The second debate among Beowulf academics, Krieger said, is related to whether the poem was the work of one author, or many.

“The first edition that was widely available to the public was published in 1815, and the unity of the work was almost immediately attacked,” Krieger said. “From high school, everyone remembers the battle with Grendel and Grendel’s mother, and maybe the dragon, but if you go back and read the whole poem, there are weird sections about, for instance, how good Beowulf is at swimming, and other sections that go back hundreds of years and talk about hero kings that have ostensibly nothing to do with the story. So the way we read it now… seems very disjointed.”

One piece of evidence that has factored into debates about unitary composition can be seen just by looking at the text.

“The handwriting is different,” Krieger said. “At what I would call a random point in the poem, just mid-sentence, and not really an important sentence, the first scribe’s handwriting stops, and somebody else takes over. It’s clear that the second scribe also proofread the first scribe, so even though currently nobody really thinks that these two guys were different poets, or were joining together parts of a poem at this random mid-sentence location, it has helped contribute to a narrative according to which the writing of Beowulf, and maybe its original composition, was a long and collaborative effort.

For the nineteenth century, the prevailing view among academics was that the poem must be the work of multiple authors. It wasn’t until the early 20th century that another author — one whose name is all but synonymous with epic storytelling — began to challenge that idea.

His name? J.R.R. Tolkien.

“Tolkien was one of the greatest champions of single authorship,” Krieger said. “He was a very prominent Beowulf scholar, and in 1936 he wrote a landmark piece, “Beowulf: The Monsters and the Critics”, that really revived the idea that it was the work of a single person.”

At the heart of Tolkien‘s argument, Krieger said, was the way in which Christianity is reflected in the text.

“The Christianization of Beowulf is very interesting, because every single character in it is a pagan, even in these odd digressions” Krieger said. “Beowulf is from southern Sweden and goes to Denmark to help other pagan Germanic peoples fight monsters…but it’s overlaid throughout with a Christian perspective and infused with Christian language.” Computational evidence from the study supports Tolkien’s view, from a new perspective. “Arguments based on the poem’s content or its author’s supposed belief system are vital, of course, but equally important are arguments based on the nitty-gritty of stylistic details. The latter also have the merit of being testable, measurable.”

Though he acknowledged it’s unlikely the new study will be the end of the debates about Beowulf’s authorship, Krieger believes it can shed important new light on English literary traditions.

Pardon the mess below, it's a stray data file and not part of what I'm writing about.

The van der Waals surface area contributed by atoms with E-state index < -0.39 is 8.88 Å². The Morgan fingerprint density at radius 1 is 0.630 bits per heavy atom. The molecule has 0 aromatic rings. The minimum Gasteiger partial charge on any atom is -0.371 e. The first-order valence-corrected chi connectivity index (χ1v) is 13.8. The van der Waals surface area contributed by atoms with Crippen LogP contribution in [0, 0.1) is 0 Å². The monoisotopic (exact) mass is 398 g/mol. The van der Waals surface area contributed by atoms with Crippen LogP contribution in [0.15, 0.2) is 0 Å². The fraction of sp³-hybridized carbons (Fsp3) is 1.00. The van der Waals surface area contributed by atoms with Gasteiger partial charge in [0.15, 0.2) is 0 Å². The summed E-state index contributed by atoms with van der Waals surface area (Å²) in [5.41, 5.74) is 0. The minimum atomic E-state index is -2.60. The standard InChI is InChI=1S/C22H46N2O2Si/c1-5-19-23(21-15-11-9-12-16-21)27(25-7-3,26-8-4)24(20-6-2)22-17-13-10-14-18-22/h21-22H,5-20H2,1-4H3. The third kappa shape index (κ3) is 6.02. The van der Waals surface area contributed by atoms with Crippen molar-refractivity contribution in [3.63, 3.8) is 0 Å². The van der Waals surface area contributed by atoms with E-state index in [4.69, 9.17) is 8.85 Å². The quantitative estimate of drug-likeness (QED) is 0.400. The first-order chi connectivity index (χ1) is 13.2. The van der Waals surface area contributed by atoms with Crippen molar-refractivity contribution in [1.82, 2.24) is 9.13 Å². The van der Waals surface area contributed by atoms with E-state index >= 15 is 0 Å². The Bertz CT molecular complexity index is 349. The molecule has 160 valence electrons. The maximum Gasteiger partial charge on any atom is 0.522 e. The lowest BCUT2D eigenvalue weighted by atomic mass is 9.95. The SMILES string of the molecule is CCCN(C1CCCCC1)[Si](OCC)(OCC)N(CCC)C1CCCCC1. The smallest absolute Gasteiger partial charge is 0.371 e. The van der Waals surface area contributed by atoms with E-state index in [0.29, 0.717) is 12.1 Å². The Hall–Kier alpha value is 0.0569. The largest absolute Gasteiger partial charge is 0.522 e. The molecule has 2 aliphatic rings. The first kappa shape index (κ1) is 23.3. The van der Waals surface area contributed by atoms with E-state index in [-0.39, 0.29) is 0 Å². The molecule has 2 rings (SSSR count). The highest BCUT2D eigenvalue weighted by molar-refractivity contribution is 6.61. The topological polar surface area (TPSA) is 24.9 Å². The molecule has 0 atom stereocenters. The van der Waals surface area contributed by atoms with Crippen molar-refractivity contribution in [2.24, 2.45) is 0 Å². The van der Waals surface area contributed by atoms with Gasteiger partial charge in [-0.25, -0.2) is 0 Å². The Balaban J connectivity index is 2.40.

“If we really believe this is one coherent work by one person, what does it mean that it has these strange asides?” he asked. “Maybe one of the biggest takeaways from this is about how you structured a story back then. Maybe we have just lost the ability to read literature in the way people at the time would have understood it, and we should try to understand how these asides actually fit into the story.”

Going forward, Krieger and colleagues are hoping to apply the stylometry tools developed for the study to other literary traditions and other landmark works.

“Even works as well-studied as the Iliad and the Odyssey have yet to be analyzed using a full array of computational tools,” Krieger said. “The fine-grained features that seem to matter most have never been examined in a lot of traditions, and we’re hoping to spread these techniques that we think could change the way similar problems are approached.”

Krieger also hopes to use the techniques to understand the stylistic evolution of English across history.

“Putting Old English in context is the springboard,” he said. “This is the birth of English literature. From here, we can look at what aspects of style evolved — not just grammar, but at the cultural level, what features people enjoyed, and how they changed over time.”

Ultimately, though, Krieger believes the study is a prime example of how ancient texts still hold secrets that can be uncovered through the use of modern tools.

“This is the first step in taking an old debate and refreshing it with some new methodology,” he said. “It’s a new extension of the whole critical apparatus, and it’s exciting that an area probably assumed to be very traditional can in fact be at the cutting edge of work that spans the humanities and sciences.”

This research was supported with funding from a Neukom Institute for Computational Science CompX Grant, a National Endowment for the Humanities Digital Humanities Start-Up Grant, a New Directions Fellowship from the Andrew W. Mellon Foundation, a National Science Foundation Graduate Research Fellowship, and a Neukom Fellowship.

Great gray shrike, wren and poetry

This is a 2007 Dutch video on the Oude Buisse Heide.

This video is the sequel.

After 23 January 2018 came 24 January. Our final full day at Oude Buisse Heide.

Early in the morning, again a nuthatch at the feeder.

Atelier, 24 January 2019

This photo shows the Oude Buisse Heide atelier building, where poetess Henriette Roland Holst wrote poems and her visual artist husband made his art.

Atelier, on 24 January 2019

This photo shows the atelier at a closer distance.

Richard Roland Holst, 24 January 2019

Inside the atelier there are these words by Henriette, commemorating her deceased husband Richard (Rik).

Henriette Roland Holst, 24 January 2019

And also these lines by Henriette Roland Holst about friendships.

Two stock doves sit on the roof of the Angora farm.

De Reten, 24 January 2019

We walk from the Oude Buisse Heide north to nature reserve De Reten; which became a nature reserve only recently.

Arriving at De Moeren woodland, we turn back.

Many roe deer footprints.

Just after passing the border between De Reten and Oude Buisse Heide, a great grey shrike sits on a treetop.

De Reten-Oude Buisse Heide border, 24 January 2019

A bit further, a wren.

This was our last Oude Buisse Heide day. We will not forget it!

Poetry, snow, blackbird of Oude Buisse Heide

Heideliedje, 22 January 2019